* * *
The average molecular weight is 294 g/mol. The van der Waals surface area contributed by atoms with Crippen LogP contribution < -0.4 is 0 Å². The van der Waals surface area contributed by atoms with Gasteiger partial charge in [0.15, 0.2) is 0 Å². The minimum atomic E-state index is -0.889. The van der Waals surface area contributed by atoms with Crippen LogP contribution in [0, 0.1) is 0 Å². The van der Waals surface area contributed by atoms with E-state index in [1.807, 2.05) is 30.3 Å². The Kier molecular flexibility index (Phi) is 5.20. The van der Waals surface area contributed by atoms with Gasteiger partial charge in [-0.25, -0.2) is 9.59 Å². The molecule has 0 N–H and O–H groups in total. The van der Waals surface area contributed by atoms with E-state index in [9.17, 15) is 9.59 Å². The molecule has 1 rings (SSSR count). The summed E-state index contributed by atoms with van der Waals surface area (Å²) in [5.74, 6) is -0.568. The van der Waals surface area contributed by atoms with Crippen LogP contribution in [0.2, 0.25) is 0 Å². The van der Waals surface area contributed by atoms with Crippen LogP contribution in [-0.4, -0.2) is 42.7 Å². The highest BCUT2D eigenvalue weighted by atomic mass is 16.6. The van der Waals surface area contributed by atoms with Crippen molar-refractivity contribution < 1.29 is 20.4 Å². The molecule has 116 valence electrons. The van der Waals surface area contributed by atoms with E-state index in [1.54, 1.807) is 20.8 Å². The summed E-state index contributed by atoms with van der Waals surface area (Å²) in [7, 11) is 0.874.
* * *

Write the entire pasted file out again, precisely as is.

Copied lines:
The average molecular weight is 294 g/mol. The van der Waals surface area contributed by atoms with Crippen LogP contribution < -0.4 is 0 Å². The van der Waals surface area contributed by atoms with Gasteiger partial charge in [0.15, 0.2) is 0 Å². The minimum atomic E-state index is -0.889. The van der Waals surface area contributed by atoms with Crippen LogP contribution in [0, 0.1) is 0 Å². The van der Waals surface area contributed by atoms with E-state index in [1.807, 2.05) is 30.3 Å². The Kier molecular flexibility index (Phi) is 5.20. The van der Waals surface area contributed by atoms with Gasteiger partial charge in [-0.25, -0.2) is 9.59 Å². The molecule has 0 N–H and O–H groups in total. The van der Waals surface area contributed by atoms with E-state index in [9.17, 15) is 9.59 Å². The molecule has 1 rings (SSSR count). The summed E-state index contributed by atoms with van der Waals surface area (Å²) in [5.74, 6) is -0.568. The van der Waals surface area contributed by atoms with Crippen LogP contribution in [0.2, 0.25) is 0 Å². The van der Waals surface area contributed by atoms with Crippen LogP contribution in [-0.4, -0.2) is 42.7 Å². The highest BCUT2D eigenvalue weighted by atomic mass is 16.6. The van der Waals surface area contributed by atoms with Crippen molar-refractivity contribution < 1.29 is 20.4 Å². The molecule has 116 valence electrons. The van der Waals surface area contributed by atoms with E-state index in [1.54, 1.807) is 20.8 Å². The summed E-state index contributed by atoms with van der Waals surface area (Å²) in [7, 11) is 0.874.